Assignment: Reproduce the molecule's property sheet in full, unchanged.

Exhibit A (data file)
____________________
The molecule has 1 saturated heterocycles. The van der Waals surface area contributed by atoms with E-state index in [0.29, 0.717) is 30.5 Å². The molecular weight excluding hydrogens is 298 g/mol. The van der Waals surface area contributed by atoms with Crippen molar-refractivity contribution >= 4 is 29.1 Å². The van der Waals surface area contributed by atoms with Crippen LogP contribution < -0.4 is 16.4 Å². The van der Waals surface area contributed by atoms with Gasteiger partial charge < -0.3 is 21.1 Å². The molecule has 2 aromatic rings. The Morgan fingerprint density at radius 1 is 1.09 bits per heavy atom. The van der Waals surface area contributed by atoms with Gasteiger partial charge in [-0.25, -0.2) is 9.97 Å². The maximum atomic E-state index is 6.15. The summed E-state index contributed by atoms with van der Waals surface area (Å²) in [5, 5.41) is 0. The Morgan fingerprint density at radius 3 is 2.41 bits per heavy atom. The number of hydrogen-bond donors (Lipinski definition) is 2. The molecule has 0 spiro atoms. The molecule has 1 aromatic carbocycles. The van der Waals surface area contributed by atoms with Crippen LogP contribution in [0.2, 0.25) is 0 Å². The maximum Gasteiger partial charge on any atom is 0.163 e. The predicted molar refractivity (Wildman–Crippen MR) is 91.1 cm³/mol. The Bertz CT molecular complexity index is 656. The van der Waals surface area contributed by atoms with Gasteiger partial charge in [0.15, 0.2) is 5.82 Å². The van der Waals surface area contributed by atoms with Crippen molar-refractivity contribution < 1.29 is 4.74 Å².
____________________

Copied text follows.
The molecule has 1 saturated heterocycles. The van der Waals surface area contributed by atoms with E-state index in [0.29, 0.717) is 30.5 Å². The molecular weight excluding hydrogens is 298 g/mol. The van der Waals surface area contributed by atoms with Crippen molar-refractivity contribution >= 4 is 29.1 Å². The van der Waals surface area contributed by atoms with Crippen LogP contribution < -0.4 is 16.4 Å². The van der Waals surface area contributed by atoms with Gasteiger partial charge < -0.3 is 21.1 Å². The molecule has 2 aromatic rings. The Morgan fingerprint density at radius 1 is 1.09 bits per heavy atom. The van der Waals surface area contributed by atoms with Gasteiger partial charge in [-0.25, -0.2) is 9.97 Å². The maximum atomic E-state index is 6.15. The summed E-state index contributed by atoms with van der Waals surface area (Å²) in [5, 5.41) is 0. The Morgan fingerprint density at radius 3 is 2.41 bits per heavy atom. The number of hydrogen-bond donors (Lipinski definition) is 2. The molecule has 0 spiro atoms. The molecule has 1 aromatic carbocycles. The van der Waals surface area contributed by atoms with Crippen LogP contribution in [0.2, 0.25) is 0 Å². The maximum Gasteiger partial charge on any atom is 0.163 e. The predicted molar refractivity (Wildman–Crippen MR) is 91.1 cm³/mol. The Bertz CT molecular complexity index is 656. The van der Waals surface area contributed by atoms with Gasteiger partial charge in [0.15, 0.2) is 5.82 Å². The van der Waals surface area contributed by atoms with Crippen molar-refractivity contribution < 1.29 is 4.74 Å².